The Food Truck Challenge

Posted by & filed under Places, Public spaces.

No, it’s not about who’s got the biggest twitter following or who makes the best fusion taco. As always, follow the money. In many cities, trucks compete with local and chain restaurants and as this article points out, since there are only three meals a day, competition gets fierce.

Rising Cities

Posted by & filed under Design.

Cities have always drawn the best and the brightest, who are drawn by urban energy and in turn, contribute to it.

A new world economy is creating new up-and-comers, reviewed in this New York Times article. And what do these cities have in common–connectivity of varying sorts. Lots of cities are putting in free wi-fi and most of them, from Aukland to Vilnius, are expanding and improving mass transit. Sometimes in the most unlikely places and in the most unlikely (and exciting) ways!

Round House Weirdness

Posted by & filed under Architecture, Design.

Like a triple play or a blue moon, round houses are rare and wonderful things. But even though we always stop to look, we rarely buy. Round houses just don’t fit our image of home–a front door tucked under a gable roof. Instead, they look like something that’s just landed from another universe.

Building materials may be one reason we live in boxes rather than bowls. Teepees and yurts made of cloth and skins are self-supporting without a foundation. Even more contemporary materials like steel and concrete can be molded into round structures. But most home-building is stick-built construction. It takes effort and skill to shape two-by-fours into a round structure. (A more subtle influence might be lot shape–you … Continue reading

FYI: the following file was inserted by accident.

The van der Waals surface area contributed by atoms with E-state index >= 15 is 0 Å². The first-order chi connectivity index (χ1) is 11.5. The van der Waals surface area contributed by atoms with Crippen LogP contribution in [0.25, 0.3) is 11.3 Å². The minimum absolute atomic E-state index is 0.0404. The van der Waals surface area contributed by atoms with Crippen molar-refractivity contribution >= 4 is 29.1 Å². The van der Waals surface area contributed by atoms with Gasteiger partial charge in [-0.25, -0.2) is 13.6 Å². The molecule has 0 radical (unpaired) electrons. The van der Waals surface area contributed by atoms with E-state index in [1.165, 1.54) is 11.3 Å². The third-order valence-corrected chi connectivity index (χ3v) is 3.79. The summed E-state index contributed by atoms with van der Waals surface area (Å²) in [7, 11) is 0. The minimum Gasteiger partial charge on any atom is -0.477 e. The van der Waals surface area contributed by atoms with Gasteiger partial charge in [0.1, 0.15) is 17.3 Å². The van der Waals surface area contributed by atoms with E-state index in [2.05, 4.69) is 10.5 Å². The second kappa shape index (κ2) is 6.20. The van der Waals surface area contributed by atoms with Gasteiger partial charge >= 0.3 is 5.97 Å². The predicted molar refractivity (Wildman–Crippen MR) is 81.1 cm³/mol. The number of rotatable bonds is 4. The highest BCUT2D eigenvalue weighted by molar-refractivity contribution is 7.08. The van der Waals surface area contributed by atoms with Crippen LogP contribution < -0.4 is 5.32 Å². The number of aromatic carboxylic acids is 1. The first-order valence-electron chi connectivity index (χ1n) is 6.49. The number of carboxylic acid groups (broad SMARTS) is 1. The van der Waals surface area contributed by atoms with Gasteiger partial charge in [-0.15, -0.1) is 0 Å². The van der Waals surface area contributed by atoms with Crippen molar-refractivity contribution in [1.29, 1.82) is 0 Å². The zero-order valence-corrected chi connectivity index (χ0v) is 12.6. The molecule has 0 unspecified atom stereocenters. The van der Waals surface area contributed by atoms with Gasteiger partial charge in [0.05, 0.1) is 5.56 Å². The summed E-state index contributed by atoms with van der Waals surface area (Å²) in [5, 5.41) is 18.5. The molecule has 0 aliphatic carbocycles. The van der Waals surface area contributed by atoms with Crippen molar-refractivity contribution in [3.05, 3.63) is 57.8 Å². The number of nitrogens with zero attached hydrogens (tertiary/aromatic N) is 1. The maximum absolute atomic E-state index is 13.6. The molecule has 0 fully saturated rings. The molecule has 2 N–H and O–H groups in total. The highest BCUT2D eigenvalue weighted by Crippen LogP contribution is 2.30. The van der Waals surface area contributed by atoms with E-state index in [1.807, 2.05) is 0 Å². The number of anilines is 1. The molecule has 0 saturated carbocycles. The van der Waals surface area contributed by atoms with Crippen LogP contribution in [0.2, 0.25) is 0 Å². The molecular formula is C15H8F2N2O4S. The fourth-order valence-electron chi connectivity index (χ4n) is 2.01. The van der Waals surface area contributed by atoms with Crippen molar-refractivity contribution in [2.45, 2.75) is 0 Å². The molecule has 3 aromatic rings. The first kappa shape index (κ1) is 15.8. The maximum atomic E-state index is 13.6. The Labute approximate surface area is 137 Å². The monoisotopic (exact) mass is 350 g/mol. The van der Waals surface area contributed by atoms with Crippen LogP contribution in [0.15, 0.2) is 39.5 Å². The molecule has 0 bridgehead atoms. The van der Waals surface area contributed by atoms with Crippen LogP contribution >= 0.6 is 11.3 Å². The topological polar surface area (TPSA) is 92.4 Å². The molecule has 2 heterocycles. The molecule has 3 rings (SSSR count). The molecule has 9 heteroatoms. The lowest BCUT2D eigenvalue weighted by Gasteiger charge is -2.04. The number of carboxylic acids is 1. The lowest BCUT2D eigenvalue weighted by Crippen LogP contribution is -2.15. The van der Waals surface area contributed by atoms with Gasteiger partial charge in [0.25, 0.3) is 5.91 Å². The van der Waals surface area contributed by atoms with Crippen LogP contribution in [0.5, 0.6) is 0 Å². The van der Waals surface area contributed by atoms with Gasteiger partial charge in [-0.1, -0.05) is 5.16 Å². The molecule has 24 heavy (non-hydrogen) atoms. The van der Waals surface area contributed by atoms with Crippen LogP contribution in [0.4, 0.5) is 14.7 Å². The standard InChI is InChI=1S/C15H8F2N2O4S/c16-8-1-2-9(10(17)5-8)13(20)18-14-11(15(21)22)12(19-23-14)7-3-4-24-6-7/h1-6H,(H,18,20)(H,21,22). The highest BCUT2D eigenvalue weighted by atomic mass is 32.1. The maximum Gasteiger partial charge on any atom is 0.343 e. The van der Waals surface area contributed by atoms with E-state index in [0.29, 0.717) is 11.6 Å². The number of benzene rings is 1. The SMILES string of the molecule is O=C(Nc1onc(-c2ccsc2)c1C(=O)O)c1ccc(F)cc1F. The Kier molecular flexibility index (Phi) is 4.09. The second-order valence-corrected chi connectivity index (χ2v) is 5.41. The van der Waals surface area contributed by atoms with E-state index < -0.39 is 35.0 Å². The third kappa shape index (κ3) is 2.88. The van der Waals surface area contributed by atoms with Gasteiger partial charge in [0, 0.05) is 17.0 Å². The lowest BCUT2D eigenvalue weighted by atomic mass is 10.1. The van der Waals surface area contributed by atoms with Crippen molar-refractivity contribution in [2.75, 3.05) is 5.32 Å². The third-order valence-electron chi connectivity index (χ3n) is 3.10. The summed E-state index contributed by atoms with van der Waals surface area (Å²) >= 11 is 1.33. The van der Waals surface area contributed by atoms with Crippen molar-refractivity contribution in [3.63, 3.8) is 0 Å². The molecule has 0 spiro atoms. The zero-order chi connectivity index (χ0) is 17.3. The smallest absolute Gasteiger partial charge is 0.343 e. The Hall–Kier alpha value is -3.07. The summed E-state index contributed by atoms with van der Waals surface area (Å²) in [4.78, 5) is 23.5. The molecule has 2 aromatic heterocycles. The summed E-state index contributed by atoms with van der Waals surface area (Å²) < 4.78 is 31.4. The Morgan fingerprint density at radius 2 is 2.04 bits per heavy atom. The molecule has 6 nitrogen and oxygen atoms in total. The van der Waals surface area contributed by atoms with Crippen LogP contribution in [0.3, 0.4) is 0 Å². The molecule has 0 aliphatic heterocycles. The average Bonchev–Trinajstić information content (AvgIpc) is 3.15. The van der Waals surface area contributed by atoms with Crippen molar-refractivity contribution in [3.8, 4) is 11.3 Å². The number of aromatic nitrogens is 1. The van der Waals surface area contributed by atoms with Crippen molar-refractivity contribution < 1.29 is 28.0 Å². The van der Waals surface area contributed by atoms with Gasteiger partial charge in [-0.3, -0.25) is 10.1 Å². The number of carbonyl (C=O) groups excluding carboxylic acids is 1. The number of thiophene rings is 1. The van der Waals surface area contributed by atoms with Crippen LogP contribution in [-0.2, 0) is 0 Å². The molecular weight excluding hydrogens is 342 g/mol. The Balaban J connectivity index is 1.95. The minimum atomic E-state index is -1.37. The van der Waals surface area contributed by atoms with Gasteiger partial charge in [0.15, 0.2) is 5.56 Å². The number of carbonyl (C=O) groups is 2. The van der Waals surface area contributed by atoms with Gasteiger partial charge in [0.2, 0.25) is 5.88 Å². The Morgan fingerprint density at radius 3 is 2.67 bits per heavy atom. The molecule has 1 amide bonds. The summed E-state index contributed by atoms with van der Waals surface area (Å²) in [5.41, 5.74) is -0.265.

D.C. Environmental Film Fest

Posted by & filed under Architecture, Design, Places, Planning.

This year’s festival features films about the built environment, from the Mohawk ironworkers in Skydancer to Dutch architect Rem Koolhas coming to terms with rapid urbanization in Lagos, Nigeria.

Venues are all over the city, and screening times throughout the day. Find one that works for you, but tickets sell quick, so don’t delay.

Preservation and Change

Posted by & filed under Design.

Washingtonian magazine recently ran a long article about preservation in the Washington, D.C. region, including early efforts at Mount Vernon after the Civil War to more recent efforts recognizing Modern architecture.

You can read about the local battles and inspirations here, but to me, the most interesting paragraph in the article was this one:

“Sometimes historic buildings are sacrificed for what is considered the greater good. The Federal Triangle was Washington’s first great example in the 1930s, when several square blocks were torn down to make way for a federal office complex. Construction of the National Archives meant demolition of the city’s central food market. The Kennedy Center replaced the city’s largest brewery. And the Army Medical … Continue reading

Book(s) of the Month: City Life

Posted by & filed under Design, Planning, Zoning.